Volunteers help voters throughout Cuyahoga County

Posted at 11:26 PM, Nov 08, 2016
and last updated 2016-11-08 23:26:35-05

Out at the polls on Election Day, there were more than 100 volunteers across Cuyahoga County, making sure your vote was counted.

They were a part of the national Election Protection Coalition.

Before the polls closed on Election Day, volunteers and attorneys with the National Election Protection Coalition were still busy fielding calls from their organizers on the ground at city precincts.

“The issue that we saw most frequently were problems with voter identification,” said Orion Danjuma, an attorney with the Election Protection Coalition.

More than 100 volunteers were stationed throughout Cuyahoga County and reported issues from poll workers and voters back to coalition headquarters.

Danjuma had the not so easy job of trying to fix the myriad of issues pouring in throughout the day.

“Making a system as complicated as this creates a huge amount of problems because it means that voters will be confused, poll workers will be confused, even people who administer the elections will be confused,” he said.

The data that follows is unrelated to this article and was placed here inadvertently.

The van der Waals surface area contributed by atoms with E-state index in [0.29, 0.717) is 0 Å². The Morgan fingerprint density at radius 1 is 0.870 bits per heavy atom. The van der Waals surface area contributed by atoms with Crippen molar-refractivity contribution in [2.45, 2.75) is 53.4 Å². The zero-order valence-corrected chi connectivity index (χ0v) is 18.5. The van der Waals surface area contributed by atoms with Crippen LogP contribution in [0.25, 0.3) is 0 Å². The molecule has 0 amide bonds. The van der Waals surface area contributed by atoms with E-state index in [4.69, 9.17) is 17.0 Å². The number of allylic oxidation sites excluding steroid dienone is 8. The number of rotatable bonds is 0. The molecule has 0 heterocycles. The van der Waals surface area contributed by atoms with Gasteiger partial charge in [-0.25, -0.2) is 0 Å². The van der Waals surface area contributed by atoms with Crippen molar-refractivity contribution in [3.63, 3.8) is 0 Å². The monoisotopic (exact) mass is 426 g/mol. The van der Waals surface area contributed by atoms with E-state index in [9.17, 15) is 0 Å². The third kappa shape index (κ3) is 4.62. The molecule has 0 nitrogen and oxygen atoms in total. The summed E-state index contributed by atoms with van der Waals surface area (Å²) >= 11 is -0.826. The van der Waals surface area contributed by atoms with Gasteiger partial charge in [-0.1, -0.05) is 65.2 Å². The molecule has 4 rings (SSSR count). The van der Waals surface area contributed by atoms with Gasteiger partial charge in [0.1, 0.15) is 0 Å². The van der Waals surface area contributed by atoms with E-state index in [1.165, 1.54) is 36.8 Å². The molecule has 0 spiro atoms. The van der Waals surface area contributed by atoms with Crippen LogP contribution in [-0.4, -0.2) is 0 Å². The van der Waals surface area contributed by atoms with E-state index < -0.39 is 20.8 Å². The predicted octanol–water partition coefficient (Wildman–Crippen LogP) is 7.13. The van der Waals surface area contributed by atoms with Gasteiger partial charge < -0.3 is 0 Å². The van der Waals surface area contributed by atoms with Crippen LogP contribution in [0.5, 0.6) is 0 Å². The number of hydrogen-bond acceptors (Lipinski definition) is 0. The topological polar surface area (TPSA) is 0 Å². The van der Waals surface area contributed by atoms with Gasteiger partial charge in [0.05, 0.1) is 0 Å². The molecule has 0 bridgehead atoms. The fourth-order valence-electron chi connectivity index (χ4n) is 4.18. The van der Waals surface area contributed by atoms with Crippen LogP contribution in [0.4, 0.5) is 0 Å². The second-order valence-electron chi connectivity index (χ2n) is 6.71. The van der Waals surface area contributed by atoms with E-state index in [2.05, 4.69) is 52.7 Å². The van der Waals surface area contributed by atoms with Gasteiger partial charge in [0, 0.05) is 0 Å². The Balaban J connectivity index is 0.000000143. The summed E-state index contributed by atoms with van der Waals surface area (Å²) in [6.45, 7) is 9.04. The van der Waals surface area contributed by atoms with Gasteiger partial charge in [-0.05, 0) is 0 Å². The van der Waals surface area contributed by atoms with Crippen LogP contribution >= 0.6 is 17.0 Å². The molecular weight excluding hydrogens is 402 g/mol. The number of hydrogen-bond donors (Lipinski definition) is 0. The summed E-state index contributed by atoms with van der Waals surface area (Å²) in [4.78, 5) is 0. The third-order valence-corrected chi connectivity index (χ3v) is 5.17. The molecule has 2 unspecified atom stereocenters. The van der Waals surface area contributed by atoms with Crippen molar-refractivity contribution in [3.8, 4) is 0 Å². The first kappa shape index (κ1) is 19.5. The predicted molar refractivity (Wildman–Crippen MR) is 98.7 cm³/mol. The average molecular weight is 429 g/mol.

Some of the biggest issues on Election Day were dealing with Voter IDs, provisional ballots, and voters attempting to vote at the wrong precinct.

“People don’t remember where they’re registered,” said Gene Epstein, a Voter Protection Coalition volunteer.

Epstein braved the elements to help voters make sure their votes were counted.

“It’s very important for people to vote. Otherwise, the democracy isn’t working right. People should be voting,” she said.

For all the issues Tuesday night, the broken voting machines, and long lines, there were a lot more voting stories of success.

“I figured if everyone thought it was as important as I did that they would be here early, due to work, I was just here a little later, but it’s very important,” said one voter.

The coalition worked in conjunction with the Cuyahoga County Board of Elections to fix various issues. They weren’t only in Cuyahoga County though, the coalition had hundreds of volunteers scattered across the state.